- Reduce the heat to medium and cook, uncovered, stirring occasionally, for about 30 minutes, or until eggplant is very soft. With a spoon, mash the eggplant against the side of the pot.
- Add the rice and parsley. Mix thoroughly, breaking up any clumps. Heat until rice is warmed through. Serve Immediately.
Makes 8 servings
This is a variation on a recipe from the Cotton Country Collection cookbook credited to Mrs. J.M. deBen from New Orleans, Louisiana. Her version originally called for 6 dozen oysters, no sausage, and bacon drippings as opposed to the sausage drippings used here. Aunt Annie claims that 2 pints of oysters is plenty, and if this anything like the version she used on Christmas day, 2009, I’d say she’s right. It was delicious.
- 3 large onions, finely chopped
- 1 bell pepper, finely chopped
- 1 bunch green onions, chopped
- 4 ribs celery, finely chopped
- 3 cloves garlic, pressed
- 1/2 bunch parsley, chopped
- 1/2 tsp. sugar
- 2 pints oysters
- 1 lb rolled pork sausage (raw breakfast sausage)
- 1 loaf stale french bread
- 2 -3 eggs
- Crumble sausage into pan and brown, 5-7 minutes. Remove from pan and set aside. Sauté onions, bell pepper, green onions and celery in sausage drippings (or butter) until tender. Add garlic, parsley, salt, pepper, sugar and simmer until wilted.
- In a separate pan, heat oysters in their juice and let simmer until their edges curl. Remove and cut into pieces. Break the bread into small pieces and soak them in the hot oyster liquid. Squeeze out the excess liquid. Add to the vegetable mixture. Stir in the chopped oysters. Add the eggs, starting with 2, and mix well. Check the seasoning, adding more salt and pepper if desired.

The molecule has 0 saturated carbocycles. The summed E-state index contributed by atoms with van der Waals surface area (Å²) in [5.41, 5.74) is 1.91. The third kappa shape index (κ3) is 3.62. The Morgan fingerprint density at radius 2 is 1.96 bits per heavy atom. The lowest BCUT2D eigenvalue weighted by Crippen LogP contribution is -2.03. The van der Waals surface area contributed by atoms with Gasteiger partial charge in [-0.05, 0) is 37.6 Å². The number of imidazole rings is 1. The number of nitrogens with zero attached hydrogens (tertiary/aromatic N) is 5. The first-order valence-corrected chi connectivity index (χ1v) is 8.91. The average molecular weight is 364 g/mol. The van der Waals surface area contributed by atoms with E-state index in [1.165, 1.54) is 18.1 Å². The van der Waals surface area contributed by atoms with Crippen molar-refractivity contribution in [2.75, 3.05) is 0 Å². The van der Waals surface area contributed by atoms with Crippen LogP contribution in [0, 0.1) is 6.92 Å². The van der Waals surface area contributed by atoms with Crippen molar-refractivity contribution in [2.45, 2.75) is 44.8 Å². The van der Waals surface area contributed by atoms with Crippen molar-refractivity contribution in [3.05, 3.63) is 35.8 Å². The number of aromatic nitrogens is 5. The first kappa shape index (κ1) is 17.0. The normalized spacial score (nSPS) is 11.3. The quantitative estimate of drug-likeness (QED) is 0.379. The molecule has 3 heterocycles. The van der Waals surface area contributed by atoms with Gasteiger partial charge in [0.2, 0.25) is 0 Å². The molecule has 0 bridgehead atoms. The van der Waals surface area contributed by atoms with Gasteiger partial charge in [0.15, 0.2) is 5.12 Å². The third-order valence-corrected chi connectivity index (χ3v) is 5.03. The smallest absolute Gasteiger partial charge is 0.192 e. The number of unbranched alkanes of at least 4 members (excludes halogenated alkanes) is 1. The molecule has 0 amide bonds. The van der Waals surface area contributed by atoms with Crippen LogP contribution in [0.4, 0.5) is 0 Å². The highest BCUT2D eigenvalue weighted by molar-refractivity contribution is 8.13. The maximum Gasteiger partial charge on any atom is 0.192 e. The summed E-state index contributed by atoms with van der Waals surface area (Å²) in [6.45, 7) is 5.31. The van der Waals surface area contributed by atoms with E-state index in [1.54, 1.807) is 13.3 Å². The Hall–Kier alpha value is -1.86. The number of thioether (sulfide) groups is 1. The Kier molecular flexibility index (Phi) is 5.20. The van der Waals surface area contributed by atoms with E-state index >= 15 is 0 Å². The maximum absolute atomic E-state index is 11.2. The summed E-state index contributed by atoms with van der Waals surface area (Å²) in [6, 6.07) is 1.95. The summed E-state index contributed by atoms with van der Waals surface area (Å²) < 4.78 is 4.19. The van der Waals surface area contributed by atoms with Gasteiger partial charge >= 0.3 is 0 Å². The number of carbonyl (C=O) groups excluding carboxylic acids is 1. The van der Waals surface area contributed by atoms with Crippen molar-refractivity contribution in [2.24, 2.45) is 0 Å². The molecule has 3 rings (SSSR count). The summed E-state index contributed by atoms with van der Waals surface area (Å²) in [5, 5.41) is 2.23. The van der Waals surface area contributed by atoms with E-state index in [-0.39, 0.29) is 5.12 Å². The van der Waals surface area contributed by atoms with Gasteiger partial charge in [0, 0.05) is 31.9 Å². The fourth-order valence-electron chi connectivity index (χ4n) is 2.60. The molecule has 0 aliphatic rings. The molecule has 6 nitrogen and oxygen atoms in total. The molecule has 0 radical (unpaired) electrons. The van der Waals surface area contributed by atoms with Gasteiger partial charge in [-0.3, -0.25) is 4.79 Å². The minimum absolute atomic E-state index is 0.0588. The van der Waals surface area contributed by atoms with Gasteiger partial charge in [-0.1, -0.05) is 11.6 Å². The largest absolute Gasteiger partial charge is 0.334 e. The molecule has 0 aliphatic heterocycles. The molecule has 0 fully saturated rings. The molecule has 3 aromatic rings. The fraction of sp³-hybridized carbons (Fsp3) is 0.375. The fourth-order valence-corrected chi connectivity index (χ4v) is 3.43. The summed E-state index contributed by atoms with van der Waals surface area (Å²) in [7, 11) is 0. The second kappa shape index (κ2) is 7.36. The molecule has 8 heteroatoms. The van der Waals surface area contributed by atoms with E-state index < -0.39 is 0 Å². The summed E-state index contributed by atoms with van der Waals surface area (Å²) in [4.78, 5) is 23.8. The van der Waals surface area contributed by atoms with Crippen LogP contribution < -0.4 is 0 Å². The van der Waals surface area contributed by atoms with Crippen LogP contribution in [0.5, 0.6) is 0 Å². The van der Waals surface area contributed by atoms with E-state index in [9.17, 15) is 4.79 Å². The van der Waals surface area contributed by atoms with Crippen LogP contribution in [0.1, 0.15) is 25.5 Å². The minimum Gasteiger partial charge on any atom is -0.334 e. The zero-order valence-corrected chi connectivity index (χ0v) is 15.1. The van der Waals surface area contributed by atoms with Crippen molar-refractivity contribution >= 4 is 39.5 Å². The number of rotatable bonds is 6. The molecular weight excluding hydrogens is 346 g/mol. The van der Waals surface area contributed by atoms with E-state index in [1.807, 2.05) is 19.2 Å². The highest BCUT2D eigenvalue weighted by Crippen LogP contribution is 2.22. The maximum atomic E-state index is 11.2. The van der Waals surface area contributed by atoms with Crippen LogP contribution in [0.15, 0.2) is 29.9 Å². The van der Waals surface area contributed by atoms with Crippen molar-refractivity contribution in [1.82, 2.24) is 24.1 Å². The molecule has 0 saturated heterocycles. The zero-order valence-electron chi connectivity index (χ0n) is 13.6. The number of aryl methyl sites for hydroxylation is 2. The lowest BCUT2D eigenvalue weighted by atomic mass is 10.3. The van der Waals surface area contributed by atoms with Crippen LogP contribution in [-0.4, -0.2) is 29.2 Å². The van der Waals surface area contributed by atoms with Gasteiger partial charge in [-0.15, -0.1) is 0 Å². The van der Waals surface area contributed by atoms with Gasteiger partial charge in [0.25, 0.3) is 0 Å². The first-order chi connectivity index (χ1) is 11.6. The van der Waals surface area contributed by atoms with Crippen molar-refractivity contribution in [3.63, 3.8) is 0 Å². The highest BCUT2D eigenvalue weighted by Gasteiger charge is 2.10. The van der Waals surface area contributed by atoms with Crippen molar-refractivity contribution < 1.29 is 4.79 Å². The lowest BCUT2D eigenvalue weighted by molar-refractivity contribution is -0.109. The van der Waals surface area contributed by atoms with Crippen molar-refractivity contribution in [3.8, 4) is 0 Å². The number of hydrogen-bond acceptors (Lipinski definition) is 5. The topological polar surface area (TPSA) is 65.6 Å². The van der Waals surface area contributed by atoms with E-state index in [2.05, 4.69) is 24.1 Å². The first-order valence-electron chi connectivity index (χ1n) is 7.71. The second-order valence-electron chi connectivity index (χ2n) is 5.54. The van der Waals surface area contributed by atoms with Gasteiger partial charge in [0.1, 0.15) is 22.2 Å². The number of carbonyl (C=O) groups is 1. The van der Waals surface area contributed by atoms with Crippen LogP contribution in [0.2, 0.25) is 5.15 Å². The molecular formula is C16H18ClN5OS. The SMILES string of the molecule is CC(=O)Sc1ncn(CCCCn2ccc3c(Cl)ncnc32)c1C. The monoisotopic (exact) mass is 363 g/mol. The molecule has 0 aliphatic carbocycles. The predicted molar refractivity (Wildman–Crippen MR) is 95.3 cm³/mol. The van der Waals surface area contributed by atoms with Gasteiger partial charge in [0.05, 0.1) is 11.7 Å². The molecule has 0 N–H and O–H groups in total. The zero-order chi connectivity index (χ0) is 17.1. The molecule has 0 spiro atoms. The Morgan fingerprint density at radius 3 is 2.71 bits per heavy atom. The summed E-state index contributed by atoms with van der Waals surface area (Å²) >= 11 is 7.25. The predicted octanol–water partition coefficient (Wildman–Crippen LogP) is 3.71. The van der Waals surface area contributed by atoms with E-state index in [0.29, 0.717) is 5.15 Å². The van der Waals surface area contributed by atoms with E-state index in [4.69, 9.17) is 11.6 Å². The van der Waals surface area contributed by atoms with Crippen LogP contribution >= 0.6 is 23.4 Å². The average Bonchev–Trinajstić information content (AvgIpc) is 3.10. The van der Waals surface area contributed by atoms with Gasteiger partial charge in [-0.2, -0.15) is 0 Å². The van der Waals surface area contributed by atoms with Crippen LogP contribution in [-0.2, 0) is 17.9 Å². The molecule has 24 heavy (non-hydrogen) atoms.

- Bake at 350º in a casserole until brown and crusty, about 45 minutes.
This recipe is a combination of the Food editor’s mother’s, grandmother’s and Lady Bird Johnson’s recipes for corn bread dressing – a Texas classic. From Houston Chronicle – www.chron.com
- 1 quart each: day-old bread crumbs, crumbled corn bread and crumbled biscuits
- 1 cup each, chopped: onion (including 1/4 cup green onions with tops) and celery
- 1/4 cup finely chopped fresh parsley
- 1 1/2 tsp sage
- 1 tsp salt
- 1/4 tsp ground black pepper
- 2 to 4 cups (or more if needed) defatted turkey or chicken broth
- 1/2 cup melted butter or margarine
- 2 eggs, slightly beaten
- In a large bowl, combine bread crumbs, corn bread, biscuits, onion, celery, parsley, sage, salt and pepper. Toss well. Add broth, butter and eggs. Mix well but toss lightly. Mixture should be extra moist, just this side of soupy.
- Loosely stuff neck and body cavities of turkey; cook any remaining dressing in a well-greased baking dish or casserole during last 30 minutes of cooking time. (Or for ease in preparation and serving, cook all the dressing in a well-greased baking dish or casserole during last 30 minutes of turkey roasting time. Sometimes the cooks in our family also added chopped hard-cooked eggs.) Before serving, blend dressing from turkey with the dressing that was baked separately.
Makes 11 to 12 cups.
For giblets, use gizzard and heart. Do not use liver.
- Giblets, wing tips, and neck bone from turkey.
- 2 qts cold water
- 1 onion, chopped
- 1-2 ribs celery, chopped
- 3 Tbsps chopped parsley, or to taste
- Fat (poultry, butter, or margarine)
- Salt and pepper to taste
- While turkey cooks, or the day before, cover giblets, wing tips and neck bone with water in a large pot. Add onion, celery and parsley; simmer 2 hours. Strain broth and reserve for gravy.